Unbelievably delayed lede much?
In a story in Sunday’s Washington Post, media writer Paul Farhi waits 11 graphs to get to the most important nugget of news in his entire story on NBC’s failing third place Sunday show, “Meet the Press.”
The network has hired a psychologist to come in and take the temperature of things. The shrink even interviewed host David Gregory‘s friends and wife.
An excerpt from the story: “Last year, the network undertook an unusual assessment of the 43-year-old journalist, commissioning a psychological consultant to interview his friends and even his wife. The idea, according to a network spokeswoman, Meghan Pianta, was ‘to get perspective and insight from people who know him best.’ But the research project struck some at NBC as odd, given that Gregory has been employed there for nearly 20 years.”
Gregory is cut from a different mold than his predecessor, Tim Russert, who was at least perceived as a working-class Buffalo-bred man of the people even though as the years progressed he wasn’t quite as ordinary as everyone might have wanted to believe. For years, Gregory was extremely particular about his hair, getting it chopped at the chic chic Ilo salon in Georgetown. He also once infamously reacted angrily to a makeup artist for daring to touch his hair.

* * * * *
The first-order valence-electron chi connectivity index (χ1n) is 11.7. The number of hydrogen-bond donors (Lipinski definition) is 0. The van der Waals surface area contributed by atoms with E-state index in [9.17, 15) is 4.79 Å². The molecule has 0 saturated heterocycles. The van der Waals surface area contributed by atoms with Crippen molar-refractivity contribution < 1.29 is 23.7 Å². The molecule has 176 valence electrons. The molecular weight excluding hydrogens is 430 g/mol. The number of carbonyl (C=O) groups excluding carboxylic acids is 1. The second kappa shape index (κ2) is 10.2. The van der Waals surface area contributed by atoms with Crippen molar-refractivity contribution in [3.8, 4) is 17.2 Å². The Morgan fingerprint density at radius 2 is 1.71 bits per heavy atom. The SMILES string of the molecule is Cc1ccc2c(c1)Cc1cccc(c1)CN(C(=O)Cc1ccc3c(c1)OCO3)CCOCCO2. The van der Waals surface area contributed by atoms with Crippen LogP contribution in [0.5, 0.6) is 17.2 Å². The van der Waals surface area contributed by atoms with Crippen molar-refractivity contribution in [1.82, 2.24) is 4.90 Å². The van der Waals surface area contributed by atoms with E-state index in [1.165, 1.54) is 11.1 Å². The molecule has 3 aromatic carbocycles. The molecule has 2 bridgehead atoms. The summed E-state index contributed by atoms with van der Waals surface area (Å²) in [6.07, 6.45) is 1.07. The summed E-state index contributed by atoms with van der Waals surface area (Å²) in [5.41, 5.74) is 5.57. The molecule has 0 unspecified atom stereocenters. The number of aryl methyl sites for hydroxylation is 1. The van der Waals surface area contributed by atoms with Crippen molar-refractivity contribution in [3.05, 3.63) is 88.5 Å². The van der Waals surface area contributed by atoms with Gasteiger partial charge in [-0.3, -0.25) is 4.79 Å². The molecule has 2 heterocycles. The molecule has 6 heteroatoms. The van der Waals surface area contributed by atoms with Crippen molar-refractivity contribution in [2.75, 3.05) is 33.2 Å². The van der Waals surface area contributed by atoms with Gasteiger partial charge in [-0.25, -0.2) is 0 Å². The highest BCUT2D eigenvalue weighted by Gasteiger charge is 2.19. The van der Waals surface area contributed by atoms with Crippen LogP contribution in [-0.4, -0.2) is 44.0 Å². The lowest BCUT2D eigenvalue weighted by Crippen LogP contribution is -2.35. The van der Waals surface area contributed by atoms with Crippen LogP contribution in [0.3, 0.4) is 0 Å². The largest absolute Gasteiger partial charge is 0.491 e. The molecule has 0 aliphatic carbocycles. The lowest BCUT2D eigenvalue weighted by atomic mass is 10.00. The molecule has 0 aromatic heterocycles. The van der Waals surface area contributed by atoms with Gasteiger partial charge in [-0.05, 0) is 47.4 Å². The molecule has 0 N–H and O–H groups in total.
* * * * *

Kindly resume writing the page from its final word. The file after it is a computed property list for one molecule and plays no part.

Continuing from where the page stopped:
Recent reporters indicate Gregory isn’t entirely at ease with Twitter like his cohorts CNN’s Jake Tapper and NBC’s Chuck Todd, long considered the newsman who should have succeeded Russert. But Gregory can hardly be blamed for not wanting to dive into what can often be the idiocy of Twitter.
Maybe a psychological assessment isn’t such a bad thing. After all, Gregory had something of a diva moment last year when he had an outburst over a parking situation in his ritzy Washington neighborhood. There was, ironically, a charity event in his ‘hood and Gregory got pissed over the lack of parking that ensued. According to a report in WaPo, he was yelling and waving his arms. And why did the towering 6’5″ TV journo need a parking space when he reportedly lives in a 2.5 million home? The mystery persists.
If all that’s not embarrassing enough, Farhi employs a play on the sign-off that has never felt quite right coming from Gregory: “If it’s Sunday, it’s Meet the Press.” Farhi writes, “If it’s Sunday, it’s not necessarily Meet the Press.”